Your ability to build muscle, burn fat and improve performance depends on how much progressive overload you have in your workouts. The challenge is knowing just what sort of progressive overload is appropriate for your goals. You could just promise to work hard and improve in one or two areas (eat less sugar, do more reps etc) but it’s very hard to make much long-term progress that way. Check out this week’s offering of the RDP Podcast as I cover the basics on just what to improve to achieve the results you want in weight loss, muscle and strength, or functional performance. Take your training to the next level: Website: Train smarter, not harder, with RDP Books on Amazon: Instagram: #reddeltaproject #fitness #podcast

By Chris Wright

Chris has spent many years working and teaching in the IT field. He enjoys spending time outdoors and learning about new topics. He likes playing golf, spending time at the beach and working on classic cars and woodworking projects.

39 thoughts on “How to Workout to Build Muscle, Burn Fat and Improve Performance”
    1. Some young people at work showed me they can do 30+ pushups.. Till I showed them the correct form and the 1 second pause at the bottom. They died at 7 reps… RIP. lol

    2. lol, I laugh because I’ve been there so many times myself. Now i’ve come to enjoy that sort of thing. I love finding ways to make the exercise harder so my numbers go down

    3. john smith Wells that’s sort of true, if someone is using poor form with heavy weight and are forced to use good form which in turn forces them to use less weight or do less reps it’s absolutely right. However I hear this sort of thing all the time from a lot of people like the weight is almost secondary, a person who can back squat 90-100kg in perfect form is not strong and pistol squats although having many benefits will never duplicate the effects of a 400-500lb squat. The goal should be to progressively squat more weight over time in good form.

    1. Technically you can’t not work all three at once. Everything uses all three, it’s just the matter of putting an emphasis in one area or another

  1. I just want to say to that guy that puts the thumbs down on every single video:

    Dude, just go watch something else. This is a very good video, there is no reason whatsoever for disliking it (I wasn’t able to find it, anyways).

    But if you truly has something to say about it, comment here, and maybe Matt can use your insight to make his videos even better than that. Then, you and I will get even more value.

    PS: Matt, you are my second prefered source for fitness information. The first is Jeff, from AthleanX. Thank you for all you effort.

  2. Hey Matt, when I squat below parallel I feel IT band pain but when I squat to parallel there is no pain. What could be the reason for this and any possible solutions for this issue?

  3. Hey Matt, once we’re able to do a full back bridges, when and how often should we incorporate them? Considering that they are a harder progression than table bridges, which can practicly be done every day.

    1. Anything can be done everyday provided it doesn’t create any more fatigue than usual. i would say, just use them as you would use table bridges and add in a rest day for them here and there if you have trouble recovering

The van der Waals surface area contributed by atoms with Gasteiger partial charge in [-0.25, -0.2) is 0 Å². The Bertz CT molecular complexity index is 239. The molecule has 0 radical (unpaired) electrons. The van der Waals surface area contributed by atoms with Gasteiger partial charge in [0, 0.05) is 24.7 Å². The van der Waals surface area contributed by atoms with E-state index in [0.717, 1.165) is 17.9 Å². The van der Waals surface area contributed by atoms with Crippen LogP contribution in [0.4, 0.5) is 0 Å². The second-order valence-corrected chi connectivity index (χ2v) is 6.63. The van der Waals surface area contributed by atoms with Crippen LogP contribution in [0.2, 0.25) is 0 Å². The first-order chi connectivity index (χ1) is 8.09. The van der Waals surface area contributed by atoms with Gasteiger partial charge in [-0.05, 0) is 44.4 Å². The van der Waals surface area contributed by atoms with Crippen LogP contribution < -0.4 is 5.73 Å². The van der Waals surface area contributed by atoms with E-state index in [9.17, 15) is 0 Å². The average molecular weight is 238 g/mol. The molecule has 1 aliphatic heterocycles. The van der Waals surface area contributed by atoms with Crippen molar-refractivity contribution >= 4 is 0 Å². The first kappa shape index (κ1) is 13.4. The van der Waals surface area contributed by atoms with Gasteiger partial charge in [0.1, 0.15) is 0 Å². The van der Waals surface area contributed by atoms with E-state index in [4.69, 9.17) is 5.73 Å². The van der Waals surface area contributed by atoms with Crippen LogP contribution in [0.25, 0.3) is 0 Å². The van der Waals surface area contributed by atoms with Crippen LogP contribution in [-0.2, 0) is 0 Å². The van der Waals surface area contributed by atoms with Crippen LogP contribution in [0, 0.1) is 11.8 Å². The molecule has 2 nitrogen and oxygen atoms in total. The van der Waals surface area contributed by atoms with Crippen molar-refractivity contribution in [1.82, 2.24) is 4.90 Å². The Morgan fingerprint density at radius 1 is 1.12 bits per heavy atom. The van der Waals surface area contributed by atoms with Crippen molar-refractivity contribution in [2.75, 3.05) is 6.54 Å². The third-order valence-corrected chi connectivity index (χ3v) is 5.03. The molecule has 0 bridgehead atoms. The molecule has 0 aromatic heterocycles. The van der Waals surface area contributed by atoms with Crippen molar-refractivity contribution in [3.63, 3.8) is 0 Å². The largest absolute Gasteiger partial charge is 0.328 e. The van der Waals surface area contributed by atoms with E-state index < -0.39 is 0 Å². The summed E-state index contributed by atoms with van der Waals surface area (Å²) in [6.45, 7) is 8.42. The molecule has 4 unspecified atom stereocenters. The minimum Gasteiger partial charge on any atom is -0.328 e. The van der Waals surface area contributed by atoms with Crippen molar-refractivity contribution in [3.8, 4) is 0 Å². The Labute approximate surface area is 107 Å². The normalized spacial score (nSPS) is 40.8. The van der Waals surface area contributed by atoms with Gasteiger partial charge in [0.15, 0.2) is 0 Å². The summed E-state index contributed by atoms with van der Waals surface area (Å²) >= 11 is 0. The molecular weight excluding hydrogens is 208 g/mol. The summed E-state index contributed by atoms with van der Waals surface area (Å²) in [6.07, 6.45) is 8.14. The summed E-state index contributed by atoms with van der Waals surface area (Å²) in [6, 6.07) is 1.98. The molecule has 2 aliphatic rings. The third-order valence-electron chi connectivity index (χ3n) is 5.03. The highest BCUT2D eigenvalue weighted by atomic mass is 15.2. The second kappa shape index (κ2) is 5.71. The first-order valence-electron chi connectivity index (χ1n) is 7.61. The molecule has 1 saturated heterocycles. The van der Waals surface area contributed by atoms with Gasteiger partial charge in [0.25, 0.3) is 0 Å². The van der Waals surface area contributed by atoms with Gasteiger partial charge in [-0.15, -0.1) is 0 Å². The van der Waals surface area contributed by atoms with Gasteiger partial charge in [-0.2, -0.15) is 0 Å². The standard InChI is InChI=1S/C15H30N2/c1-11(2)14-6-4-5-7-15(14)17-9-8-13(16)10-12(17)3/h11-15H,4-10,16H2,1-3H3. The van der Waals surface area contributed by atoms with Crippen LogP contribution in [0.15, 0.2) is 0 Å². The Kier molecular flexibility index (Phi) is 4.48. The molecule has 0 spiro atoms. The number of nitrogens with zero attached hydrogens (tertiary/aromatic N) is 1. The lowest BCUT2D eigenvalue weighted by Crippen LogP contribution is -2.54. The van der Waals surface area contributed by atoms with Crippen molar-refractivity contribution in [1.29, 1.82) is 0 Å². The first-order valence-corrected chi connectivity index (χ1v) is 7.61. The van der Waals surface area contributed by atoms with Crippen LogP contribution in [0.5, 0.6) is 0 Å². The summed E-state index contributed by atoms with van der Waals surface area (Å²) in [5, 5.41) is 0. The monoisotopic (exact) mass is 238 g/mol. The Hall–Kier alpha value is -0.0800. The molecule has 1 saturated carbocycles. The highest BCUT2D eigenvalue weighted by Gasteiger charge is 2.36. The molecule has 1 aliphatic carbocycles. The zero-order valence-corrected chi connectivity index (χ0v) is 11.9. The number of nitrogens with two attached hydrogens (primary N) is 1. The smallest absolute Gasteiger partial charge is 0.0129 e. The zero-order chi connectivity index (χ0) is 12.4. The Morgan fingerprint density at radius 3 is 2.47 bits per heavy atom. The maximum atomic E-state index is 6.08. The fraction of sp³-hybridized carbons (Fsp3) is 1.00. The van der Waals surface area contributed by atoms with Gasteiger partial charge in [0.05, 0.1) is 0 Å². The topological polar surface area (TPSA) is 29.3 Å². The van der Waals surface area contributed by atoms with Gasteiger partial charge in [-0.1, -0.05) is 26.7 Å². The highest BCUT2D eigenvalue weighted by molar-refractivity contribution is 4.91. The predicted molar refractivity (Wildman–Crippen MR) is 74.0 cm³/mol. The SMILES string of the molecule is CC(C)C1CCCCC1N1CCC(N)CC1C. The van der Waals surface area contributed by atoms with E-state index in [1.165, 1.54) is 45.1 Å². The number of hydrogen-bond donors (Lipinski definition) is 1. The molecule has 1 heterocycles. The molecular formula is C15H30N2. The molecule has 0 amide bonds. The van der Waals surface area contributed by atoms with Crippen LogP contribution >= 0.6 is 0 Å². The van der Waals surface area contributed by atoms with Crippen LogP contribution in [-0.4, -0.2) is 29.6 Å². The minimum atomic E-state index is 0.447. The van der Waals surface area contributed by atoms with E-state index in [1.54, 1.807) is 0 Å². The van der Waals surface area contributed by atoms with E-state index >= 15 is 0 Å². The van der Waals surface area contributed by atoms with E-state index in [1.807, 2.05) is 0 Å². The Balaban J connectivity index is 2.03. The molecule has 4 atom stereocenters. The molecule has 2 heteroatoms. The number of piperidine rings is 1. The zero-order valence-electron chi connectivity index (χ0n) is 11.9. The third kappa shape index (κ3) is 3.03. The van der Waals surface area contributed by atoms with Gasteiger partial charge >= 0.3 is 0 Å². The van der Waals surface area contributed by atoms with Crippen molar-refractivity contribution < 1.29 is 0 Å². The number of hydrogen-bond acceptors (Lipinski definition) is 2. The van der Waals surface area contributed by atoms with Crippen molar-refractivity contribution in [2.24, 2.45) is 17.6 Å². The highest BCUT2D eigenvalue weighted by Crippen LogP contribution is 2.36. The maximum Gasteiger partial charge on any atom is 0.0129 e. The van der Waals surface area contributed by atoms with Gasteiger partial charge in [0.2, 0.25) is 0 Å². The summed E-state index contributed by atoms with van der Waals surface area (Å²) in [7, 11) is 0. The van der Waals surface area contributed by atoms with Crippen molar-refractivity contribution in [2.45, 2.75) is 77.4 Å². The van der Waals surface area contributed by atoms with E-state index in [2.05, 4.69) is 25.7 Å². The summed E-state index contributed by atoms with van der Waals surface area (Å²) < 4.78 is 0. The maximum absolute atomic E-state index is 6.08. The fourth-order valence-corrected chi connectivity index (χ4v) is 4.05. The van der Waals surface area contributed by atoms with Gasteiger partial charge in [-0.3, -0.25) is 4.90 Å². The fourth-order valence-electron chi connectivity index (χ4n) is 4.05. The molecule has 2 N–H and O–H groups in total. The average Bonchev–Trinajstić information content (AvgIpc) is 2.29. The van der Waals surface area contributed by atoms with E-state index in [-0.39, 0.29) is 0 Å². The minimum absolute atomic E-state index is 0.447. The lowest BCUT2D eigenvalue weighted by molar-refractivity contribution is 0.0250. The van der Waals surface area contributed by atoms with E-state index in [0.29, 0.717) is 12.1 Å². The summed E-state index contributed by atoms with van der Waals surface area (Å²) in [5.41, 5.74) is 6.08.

4. As always Thank you Matt for transmitting your concepts in this way. Put my mind on the T.U.T. these days, my M.M.C. greatly improved to maintain tension throughout the exercise execution without losing it. BFLF

    1. Kinda, I’ve been trying to make a video on some of my latest stuff but my sound equipment has been unreliable so I keep having to scrap everything I film. I think I’ve got it dialed in now though and should have some new stuff out next week

  5. I love this video! Matt, my question is, do you think “health” counts as a goal in the sense that you can use progressive overload aimed at improving “health”? My general take is that improvements in fat loss, muscle gain, power/strength, and endurance are all improvements in health. For the most part, any sort of training can improve your health, but my (largely academic) question is whether you think there are health-related goals achievable with progressive overload that are distinct from the three bullets you outline? (Thanks so much for all the awesome videos you make, and I’m looking forward to reading the GSC book!)

    1. For sure, but it’s important to define exactly what sort of physical adaptation you’re going after (which I cover in a future video soon). Your body doesn’t understand vague notions like “health” or “strength” or “being fit” it only understands what sort of adaptations are being asked of it. Once you get clear on that, things get a lot easier to manage

  6. Thanks for another great video. I practiced Taekwondo and suffered an injury to my leg (muscle break) in the dojang. I had to leave because of this injury and because my master did not support me. A year and five more pounds later, I’ve been researching ways to keep fit so when I go back to practice it doesn’t look like a sack of potatoes falling to the ground 🙂 After what happened I won’t go back to Taekwondo, I’m going to try Shotokai Karate. On the other hand, I’m glad this happened to me because it gave me a chance to know this channel. I’m happy every time I watch one more of your videos. Thank you very much!!

    1. Welcome aboard krizmsf sorry to hear you had a tough time with your old instructor, that doesn’t sound very classy to me. The first job of any teacher or coach is to support students through set-backs and hard times. I do hope you can find a suitable instructor in your next adventure.

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